Over the past several years, comedian Louis C.K. has gone from being a workaday “comic’s comic” to a household name, guest starring on sitcoms, making myriad late night appearances, and releasing a new hour-long comedy special each year. But with Louie, a semi-autobiographical starring vehicle that effectively juggles tone, genre and style, C.K. has carved out a weekly niche for his talents, both in front of and behind the camera. Acting as star, producer, director, writer, and editor, C.K. has created a series with a true auteur spirit. Louie has no regular cast (except C.K. as a divorced comedian with two daughters, a less successful version of himself), and its plot structure is subject not to television conventions but to the whims of its creator. While many episodes are comprised of multiple short comedic vignettes, increasingly C.K. has used his platform to tell longer stories, as with this season’s sublime “Late Show” arc, wherein the title character trains for an opportunity to succeed a retiring David Letterman. In either form, C.K. comments smartly on the realities of work, parenthood and relationships in visual language ranging from the visceral to the surreal. Louie receives a Peabody Award for creating a clever, absurd space in which the rules of television are rewritten weekly.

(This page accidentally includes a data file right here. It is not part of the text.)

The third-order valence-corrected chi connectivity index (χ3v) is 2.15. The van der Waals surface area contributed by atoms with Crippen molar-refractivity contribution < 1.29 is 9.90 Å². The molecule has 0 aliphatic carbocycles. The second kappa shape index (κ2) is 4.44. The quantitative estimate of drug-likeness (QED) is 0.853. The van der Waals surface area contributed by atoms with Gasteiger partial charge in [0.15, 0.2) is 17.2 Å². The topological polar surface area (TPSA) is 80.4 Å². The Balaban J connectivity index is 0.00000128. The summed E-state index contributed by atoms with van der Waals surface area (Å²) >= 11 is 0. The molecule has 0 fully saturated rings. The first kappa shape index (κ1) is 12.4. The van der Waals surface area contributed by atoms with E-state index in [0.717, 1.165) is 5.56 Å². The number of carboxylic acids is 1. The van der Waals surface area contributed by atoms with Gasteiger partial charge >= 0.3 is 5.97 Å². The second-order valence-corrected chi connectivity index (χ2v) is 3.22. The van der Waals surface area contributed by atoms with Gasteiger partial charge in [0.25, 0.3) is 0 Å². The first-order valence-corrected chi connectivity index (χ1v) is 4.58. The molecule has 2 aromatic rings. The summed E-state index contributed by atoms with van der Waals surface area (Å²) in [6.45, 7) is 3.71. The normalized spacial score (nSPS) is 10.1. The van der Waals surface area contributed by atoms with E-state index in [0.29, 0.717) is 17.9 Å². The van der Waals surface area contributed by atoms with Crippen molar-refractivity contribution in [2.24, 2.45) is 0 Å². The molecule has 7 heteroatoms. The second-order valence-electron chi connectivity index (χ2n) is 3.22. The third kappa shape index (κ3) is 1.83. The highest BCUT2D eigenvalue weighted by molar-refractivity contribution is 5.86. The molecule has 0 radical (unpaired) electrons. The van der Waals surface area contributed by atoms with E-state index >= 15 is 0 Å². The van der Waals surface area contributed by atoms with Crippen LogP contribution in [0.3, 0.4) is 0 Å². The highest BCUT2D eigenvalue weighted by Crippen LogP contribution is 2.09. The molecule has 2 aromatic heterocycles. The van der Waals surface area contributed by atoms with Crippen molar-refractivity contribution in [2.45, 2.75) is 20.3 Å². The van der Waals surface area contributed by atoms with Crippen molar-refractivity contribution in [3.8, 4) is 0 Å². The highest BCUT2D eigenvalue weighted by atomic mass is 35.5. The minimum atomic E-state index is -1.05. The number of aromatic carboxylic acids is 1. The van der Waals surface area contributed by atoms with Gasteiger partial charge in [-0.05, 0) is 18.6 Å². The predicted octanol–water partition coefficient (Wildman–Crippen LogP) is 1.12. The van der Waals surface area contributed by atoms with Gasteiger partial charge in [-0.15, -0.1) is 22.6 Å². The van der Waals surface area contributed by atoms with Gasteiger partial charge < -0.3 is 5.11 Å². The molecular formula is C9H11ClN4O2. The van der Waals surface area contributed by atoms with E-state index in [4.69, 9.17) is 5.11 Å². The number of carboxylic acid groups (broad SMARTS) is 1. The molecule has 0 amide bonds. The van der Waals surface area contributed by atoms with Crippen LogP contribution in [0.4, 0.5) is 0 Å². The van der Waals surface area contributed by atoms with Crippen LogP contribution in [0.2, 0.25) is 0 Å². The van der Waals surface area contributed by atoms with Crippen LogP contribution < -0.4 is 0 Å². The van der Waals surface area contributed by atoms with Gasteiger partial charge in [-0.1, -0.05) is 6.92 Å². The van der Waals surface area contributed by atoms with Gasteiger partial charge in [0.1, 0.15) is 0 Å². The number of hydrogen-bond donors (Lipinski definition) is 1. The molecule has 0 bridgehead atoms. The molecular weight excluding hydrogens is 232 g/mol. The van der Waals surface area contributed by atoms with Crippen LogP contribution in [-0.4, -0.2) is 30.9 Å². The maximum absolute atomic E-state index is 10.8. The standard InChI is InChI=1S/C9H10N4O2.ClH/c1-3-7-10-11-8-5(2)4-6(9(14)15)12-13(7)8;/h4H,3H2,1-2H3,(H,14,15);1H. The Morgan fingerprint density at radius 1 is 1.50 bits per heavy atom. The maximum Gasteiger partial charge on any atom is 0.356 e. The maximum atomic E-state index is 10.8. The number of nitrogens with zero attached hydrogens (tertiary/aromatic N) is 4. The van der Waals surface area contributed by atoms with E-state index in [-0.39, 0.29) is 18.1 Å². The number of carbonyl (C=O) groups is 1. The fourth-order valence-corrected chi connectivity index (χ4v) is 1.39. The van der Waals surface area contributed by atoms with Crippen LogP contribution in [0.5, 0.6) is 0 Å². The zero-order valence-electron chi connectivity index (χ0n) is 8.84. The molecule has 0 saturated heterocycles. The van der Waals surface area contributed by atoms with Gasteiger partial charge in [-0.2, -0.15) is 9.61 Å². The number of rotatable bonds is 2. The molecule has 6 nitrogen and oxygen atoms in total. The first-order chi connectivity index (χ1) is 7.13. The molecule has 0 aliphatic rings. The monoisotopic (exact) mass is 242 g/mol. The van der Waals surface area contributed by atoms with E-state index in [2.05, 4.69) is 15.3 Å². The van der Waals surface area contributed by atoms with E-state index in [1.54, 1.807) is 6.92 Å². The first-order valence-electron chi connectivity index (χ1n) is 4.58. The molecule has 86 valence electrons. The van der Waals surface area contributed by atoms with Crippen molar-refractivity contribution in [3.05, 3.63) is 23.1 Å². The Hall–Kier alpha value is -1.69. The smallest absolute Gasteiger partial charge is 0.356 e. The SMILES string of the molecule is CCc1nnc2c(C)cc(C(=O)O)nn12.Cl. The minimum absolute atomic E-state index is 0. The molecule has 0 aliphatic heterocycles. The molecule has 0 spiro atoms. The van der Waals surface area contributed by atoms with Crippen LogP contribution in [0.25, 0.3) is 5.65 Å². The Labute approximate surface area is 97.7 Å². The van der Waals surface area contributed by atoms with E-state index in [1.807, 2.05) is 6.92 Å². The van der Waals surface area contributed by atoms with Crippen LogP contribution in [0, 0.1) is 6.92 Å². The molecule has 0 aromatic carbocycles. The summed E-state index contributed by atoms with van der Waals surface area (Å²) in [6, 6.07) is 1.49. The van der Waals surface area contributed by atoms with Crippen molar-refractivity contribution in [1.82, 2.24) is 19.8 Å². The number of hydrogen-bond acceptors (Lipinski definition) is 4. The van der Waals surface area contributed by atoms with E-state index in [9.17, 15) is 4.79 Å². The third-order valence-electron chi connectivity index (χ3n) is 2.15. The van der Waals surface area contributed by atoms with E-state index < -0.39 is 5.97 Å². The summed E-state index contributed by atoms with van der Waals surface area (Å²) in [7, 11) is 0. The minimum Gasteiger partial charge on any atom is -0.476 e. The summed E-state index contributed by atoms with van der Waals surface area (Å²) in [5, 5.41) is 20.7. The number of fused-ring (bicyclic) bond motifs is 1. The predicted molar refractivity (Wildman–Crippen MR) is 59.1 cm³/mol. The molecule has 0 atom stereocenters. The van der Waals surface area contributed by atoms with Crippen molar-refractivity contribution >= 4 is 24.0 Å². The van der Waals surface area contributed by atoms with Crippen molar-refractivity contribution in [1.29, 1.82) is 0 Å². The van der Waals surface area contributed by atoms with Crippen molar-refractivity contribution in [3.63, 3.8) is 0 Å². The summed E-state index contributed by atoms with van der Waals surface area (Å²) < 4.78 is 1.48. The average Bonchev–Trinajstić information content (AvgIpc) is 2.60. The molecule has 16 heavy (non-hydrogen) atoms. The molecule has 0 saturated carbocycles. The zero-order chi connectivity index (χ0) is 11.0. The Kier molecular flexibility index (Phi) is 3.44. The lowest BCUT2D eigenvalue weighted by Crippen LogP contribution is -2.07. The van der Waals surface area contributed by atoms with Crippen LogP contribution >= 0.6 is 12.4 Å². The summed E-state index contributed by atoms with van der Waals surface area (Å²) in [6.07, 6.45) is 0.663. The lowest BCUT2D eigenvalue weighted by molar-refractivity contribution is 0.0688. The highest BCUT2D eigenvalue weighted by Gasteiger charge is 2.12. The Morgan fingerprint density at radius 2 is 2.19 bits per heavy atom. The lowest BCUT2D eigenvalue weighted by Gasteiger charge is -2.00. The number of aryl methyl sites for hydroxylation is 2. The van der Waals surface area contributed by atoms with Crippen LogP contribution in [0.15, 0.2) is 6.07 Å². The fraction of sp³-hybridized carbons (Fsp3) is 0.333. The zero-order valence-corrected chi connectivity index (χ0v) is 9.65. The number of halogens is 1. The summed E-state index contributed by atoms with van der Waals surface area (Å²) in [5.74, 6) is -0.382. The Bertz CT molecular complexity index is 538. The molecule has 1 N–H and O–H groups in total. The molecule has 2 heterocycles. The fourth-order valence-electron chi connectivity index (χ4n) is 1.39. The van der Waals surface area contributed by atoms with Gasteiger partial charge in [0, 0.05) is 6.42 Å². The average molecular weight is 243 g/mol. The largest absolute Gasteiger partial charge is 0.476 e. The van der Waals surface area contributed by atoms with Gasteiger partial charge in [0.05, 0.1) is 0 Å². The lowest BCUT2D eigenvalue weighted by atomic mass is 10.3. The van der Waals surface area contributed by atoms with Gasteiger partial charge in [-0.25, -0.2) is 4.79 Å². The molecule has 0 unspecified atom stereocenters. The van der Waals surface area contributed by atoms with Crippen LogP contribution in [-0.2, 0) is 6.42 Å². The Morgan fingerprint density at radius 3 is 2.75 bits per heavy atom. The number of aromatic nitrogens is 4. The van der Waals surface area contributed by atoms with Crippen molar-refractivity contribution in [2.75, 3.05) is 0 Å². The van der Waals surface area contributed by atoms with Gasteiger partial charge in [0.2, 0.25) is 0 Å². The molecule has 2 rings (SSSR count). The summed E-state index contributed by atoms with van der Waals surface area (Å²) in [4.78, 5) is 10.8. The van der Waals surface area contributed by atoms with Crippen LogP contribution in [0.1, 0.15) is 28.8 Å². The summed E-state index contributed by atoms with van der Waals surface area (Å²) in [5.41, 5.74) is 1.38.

Executive Producers: Louis C.K., Dave Becky, M. Blair Breard. Producer: Vernon Chatman. Director: Louis C.K. Writers: Louis C.K., Pamela Adlon. Cast: Louis C.K. Director of Photography: Paul Koestner. Editors: Louis C.K., Susan E. Morse, A.C.E.